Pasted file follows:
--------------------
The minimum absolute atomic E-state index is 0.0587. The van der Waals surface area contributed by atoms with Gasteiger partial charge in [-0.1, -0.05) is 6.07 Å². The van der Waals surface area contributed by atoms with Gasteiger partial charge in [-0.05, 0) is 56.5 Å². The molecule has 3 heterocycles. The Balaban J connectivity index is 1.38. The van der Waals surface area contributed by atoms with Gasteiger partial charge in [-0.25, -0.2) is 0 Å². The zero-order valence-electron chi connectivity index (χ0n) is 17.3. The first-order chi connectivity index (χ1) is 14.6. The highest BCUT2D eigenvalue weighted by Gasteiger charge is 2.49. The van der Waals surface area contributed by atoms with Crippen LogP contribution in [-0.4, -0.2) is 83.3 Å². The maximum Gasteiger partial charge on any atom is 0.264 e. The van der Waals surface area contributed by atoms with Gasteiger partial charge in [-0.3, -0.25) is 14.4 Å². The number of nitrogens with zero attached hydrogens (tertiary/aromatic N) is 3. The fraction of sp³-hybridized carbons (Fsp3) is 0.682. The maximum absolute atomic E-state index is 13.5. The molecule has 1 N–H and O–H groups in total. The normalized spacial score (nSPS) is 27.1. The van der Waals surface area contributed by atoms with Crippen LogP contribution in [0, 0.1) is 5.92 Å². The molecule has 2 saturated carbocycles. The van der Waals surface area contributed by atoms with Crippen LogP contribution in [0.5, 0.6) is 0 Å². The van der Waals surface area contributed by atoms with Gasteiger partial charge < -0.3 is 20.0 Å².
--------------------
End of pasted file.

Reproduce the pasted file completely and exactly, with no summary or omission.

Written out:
The minimum absolute atomic E-state index is 0.0587. The van der Waals surface area contributed by atoms with Gasteiger partial charge in [-0.1, -0.05) is 6.07 Å². The van der Waals surface area contributed by atoms with Gasteiger partial charge in [-0.05, 0) is 56.5 Å². The molecule has 3 heterocycles. The Balaban J connectivity index is 1.38. The van der Waals surface area contributed by atoms with Gasteiger partial charge in [-0.25, -0.2) is 0 Å². The zero-order valence-electron chi connectivity index (χ0n) is 17.3. The first-order chi connectivity index (χ1) is 14.6. The highest BCUT2D eigenvalue weighted by Gasteiger charge is 2.49. The van der Waals surface area contributed by atoms with Crippen LogP contribution in [-0.4, -0.2) is 83.3 Å². The maximum Gasteiger partial charge on any atom is 0.264 e. The van der Waals surface area contributed by atoms with Gasteiger partial charge in [-0.3, -0.25) is 14.4 Å². The number of nitrogens with zero attached hydrogens (tertiary/aromatic N) is 3. The fraction of sp³-hybridized carbons (Fsp3) is 0.682. The maximum absolute atomic E-state index is 13.5. The molecule has 1 N–H and O–H groups in total. The normalized spacial score (nSPS) is 27.1. The van der Waals surface area contributed by atoms with Crippen LogP contribution in [0, 0.1) is 5.92 Å². The molecule has 2 saturated carbocycles. The van der Waals surface area contributed by atoms with Crippen LogP contribution in [0.5, 0.6) is 0 Å². The van der Waals surface area contributed by atoms with Gasteiger partial charge < -0.3 is 20.0 Å².